After our honeymoon, Mrs. Angry announced that I would soon be receiving a comprehensive medical physical. “I’m a twenty-five year old man!” I declared. “I have the resting heartbeat of a professional athlete! I don’t need a physical! I need a pizza!”

With grim determination, and believing she needed some sort of security on her long-term investment, Mrs. Angry scheduled me an appointment with a general practitioner despite my ill-tempered shouting. Days later, I found myself at the center of a battery of basic medical exams. The doctor pounded my knee with a rubber hammer to check my lightening quick reflexes. He ducked for cover as I was bombarded by dangerous x-rays. He had a iron-faced nurse draw vials of blood from my well-muscled arm. At the conclusion of the tests, the doctor said to me, “What are you even doing here? You’re twenty five!”

Believing my ordeal of prodding and shirtless-ness over, I moodily resumed my angry lifestyle. However, my peace and fury was soon interrupted by a phone call at work. “Mr. Czeck,” said the nurse on the other end of the line, “We’ve conducted a number of expensive tests on your blood samples and we’ve concluded you might have a bizarre disease of the liver. You need an abdominal CAT Scan.”

Off I went to the hospital for my abdominal CAT Scan! Mrs. Angry and my brother (we’ll call him “Heather”) sat anxiously in the waiting room as my body was blasted by mysterious energy. I secretly wondered how much an abdominal CAT Scan costs. A hundred bucks? A million? I didn’t want to know almost as badly as I didn’t want to know whether or not I had a bizarre disease of the liver. If you don’t know, you don’t have to do anything about it. That’s my motto.



It’s like your whole body is getting stuffed into a big, fancy vagina!


For days I waited nervously for some doctor to read the results of my pricey abdominal CAT Scan. Three days went by. Five days! I’d have started a one-man riot in Memphis were it not for the possibility of my disease-riddled liver exploding while upending a Ford Focus. Finally, a co-worker demanded that I give the physician’s office a call, if only to make me billable again. With fingers of fury I dialed the number. The receptionist answered, “I’ll put you through to Office X!”

That sounded official, until it became clear that Office X was a barren wasteland containing only a stack of outdated issues of Grit Magazine and an old, rotary-style telephone that rang for eternity. Three times the receptionist transferred me to Office X! Enraged, I dialed the number for a fourth time and screamed, “If you don’t let me talk to someone, I’m coming over there!” That did the trick. Immediately, I was transferred to a nurse who – at some tragic point in her life – had been completely stripped of emotions.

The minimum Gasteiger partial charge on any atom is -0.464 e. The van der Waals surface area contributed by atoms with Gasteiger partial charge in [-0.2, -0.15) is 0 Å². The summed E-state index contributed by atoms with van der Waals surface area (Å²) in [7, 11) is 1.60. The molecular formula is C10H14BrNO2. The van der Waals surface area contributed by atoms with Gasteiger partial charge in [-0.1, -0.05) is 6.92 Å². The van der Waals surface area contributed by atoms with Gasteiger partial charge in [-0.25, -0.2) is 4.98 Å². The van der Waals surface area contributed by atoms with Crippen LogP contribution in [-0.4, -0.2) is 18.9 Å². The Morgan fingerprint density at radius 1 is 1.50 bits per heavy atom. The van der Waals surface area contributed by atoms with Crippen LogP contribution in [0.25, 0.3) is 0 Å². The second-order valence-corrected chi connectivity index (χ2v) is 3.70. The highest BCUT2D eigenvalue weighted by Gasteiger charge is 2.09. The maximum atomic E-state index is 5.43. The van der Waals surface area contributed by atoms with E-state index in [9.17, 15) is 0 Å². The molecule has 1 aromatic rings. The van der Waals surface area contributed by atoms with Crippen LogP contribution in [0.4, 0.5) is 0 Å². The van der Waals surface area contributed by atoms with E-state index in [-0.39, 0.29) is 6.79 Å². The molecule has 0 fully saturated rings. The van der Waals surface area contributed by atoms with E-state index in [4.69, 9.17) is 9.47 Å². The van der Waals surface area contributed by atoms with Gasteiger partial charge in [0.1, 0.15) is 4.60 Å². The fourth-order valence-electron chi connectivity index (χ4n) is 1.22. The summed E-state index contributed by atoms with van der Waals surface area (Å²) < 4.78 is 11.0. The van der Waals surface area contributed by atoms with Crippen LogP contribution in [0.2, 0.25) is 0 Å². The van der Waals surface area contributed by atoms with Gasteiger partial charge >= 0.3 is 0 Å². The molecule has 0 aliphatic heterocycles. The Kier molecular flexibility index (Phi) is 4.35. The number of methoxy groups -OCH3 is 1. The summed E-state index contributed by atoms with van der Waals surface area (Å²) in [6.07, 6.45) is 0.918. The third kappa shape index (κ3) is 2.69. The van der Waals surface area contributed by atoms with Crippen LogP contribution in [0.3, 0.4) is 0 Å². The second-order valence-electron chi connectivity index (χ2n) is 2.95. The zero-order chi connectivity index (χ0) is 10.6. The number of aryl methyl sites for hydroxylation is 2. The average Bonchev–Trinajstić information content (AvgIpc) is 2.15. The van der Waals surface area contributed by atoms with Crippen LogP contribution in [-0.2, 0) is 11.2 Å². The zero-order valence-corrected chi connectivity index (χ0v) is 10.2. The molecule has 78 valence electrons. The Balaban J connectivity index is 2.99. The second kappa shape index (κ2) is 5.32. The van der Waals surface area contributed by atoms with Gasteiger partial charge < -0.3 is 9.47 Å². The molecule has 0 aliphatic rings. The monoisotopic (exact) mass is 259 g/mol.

“I’m reading the doctor’s notes right now,” she said tonelessly. “Your liver looks fine, but you might have cancer. I’ll have the physician call you back.” And then she hung up! I leaped into my Angermobile and raced to the physician’s office and very calmly shrieked, “I want to speak to a doctor! Now!”

I must have looked like a man who might have cancer, because my physician suddenly appeared like a magician. Presto! Like a salesman listing the optional features of a Dodge Intrepid, my doctor informed me that while the costly abdominal CAT Scan did not reveal any abnormalities in my liver, it did unearth a few nodules in my colon that should be investigated by a gastroenterologist. Again, this was information that I had rather not have known.

Bravely, I scheduled an appointment with the gastroenterologist myself. My gastroenterologist seemed a very nice man. You’d never know that he made his fortune sticking his hand up to his wrist inside people’s assholes. I was very much afraid that this was the grisly fate in store for me, and I dimly wondered if I would emerge from my appointment a much-changed man. It did little to assuage my fears when the gastroenterologist instructed me to take off my pants.

“You know,” he said as he nonchalantly handled my nuts, “I looked at your luxurious abdominal CAT Scan, and I don’t see anything out of the ordinary. The nodules I see are a very common symptom of stress. You should take it easy.” After he was finished with my nuts, I slapped my pants back on and sighed with relief.

“Thanks, doc,” I said. “I was a little worried there.”

The gastroenterologist clicked his pen and began writing illegible notes on his clipboard. “Yes. But I also reviewed your chest x-ray from your physical and noted a dark spot on your lung. You should have that checked out immediately.”